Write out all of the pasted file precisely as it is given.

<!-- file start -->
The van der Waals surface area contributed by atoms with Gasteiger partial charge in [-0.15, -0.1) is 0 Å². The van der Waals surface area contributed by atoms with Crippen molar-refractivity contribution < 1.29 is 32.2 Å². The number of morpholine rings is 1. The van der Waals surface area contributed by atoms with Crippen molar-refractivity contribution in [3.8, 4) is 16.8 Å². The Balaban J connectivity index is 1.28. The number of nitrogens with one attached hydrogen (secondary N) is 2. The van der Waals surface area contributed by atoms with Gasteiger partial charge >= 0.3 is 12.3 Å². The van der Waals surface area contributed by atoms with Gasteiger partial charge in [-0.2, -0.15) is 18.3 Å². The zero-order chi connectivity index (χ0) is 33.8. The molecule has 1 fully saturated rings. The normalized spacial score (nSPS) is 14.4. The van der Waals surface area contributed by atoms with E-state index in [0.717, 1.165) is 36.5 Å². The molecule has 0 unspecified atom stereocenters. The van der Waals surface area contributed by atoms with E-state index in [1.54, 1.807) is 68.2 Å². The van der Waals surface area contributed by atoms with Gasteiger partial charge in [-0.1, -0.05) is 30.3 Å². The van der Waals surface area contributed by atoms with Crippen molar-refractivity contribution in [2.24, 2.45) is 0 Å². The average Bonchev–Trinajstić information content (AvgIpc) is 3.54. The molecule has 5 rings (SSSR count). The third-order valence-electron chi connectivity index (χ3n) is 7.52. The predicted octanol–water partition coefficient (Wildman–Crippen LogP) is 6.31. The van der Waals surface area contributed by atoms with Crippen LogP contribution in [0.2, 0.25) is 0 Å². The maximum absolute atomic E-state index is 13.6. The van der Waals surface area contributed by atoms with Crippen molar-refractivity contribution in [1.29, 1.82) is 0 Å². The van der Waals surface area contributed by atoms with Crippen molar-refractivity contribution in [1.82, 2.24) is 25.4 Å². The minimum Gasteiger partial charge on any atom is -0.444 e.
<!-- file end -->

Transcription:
The van der Waals surface area contributed by atoms with Gasteiger partial charge in [-0.15, -0.1) is 0 Å². The van der Waals surface area contributed by atoms with Crippen molar-refractivity contribution < 1.29 is 32.2 Å². The number of morpholine rings is 1. The van der Waals surface area contributed by atoms with Crippen molar-refractivity contribution in [3.8, 4) is 16.8 Å². The Balaban J connectivity index is 1.28. The number of nitrogens with one attached hydrogen (secondary N) is 2. The van der Waals surface area contributed by atoms with Gasteiger partial charge >= 0.3 is 12.3 Å². The van der Waals surface area contributed by atoms with Gasteiger partial charge in [-0.2, -0.15) is 18.3 Å². The zero-order chi connectivity index (χ0) is 33.8. The molecule has 1 fully saturated rings. The normalized spacial score (nSPS) is 14.4. The van der Waals surface area contributed by atoms with E-state index in [0.717, 1.165) is 36.5 Å². The molecule has 0 unspecified atom stereocenters. The van der Waals surface area contributed by atoms with E-state index in [1.54, 1.807) is 68.2 Å². The van der Waals surface area contributed by atoms with Gasteiger partial charge in [-0.1, -0.05) is 30.3 Å². The van der Waals surface area contributed by atoms with Crippen molar-refractivity contribution in [2.24, 2.45) is 0 Å². The average Bonchev–Trinajstić information content (AvgIpc) is 3.54. The molecule has 5 rings (SSSR count). The third-order valence-electron chi connectivity index (χ3n) is 7.52. The predicted octanol–water partition coefficient (Wildman–Crippen LogP) is 6.31. The van der Waals surface area contributed by atoms with Crippen LogP contribution in [0.2, 0.25) is 0 Å². The maximum absolute atomic E-state index is 13.6. The van der Waals surface area contributed by atoms with Crippen molar-refractivity contribution in [1.29, 1.82) is 0 Å². The van der Waals surface area contributed by atoms with Crippen molar-refractivity contribution in [1.82, 2.24) is 25.4 Å². The minimum Gasteiger partial charge on any atom is -0.444 e.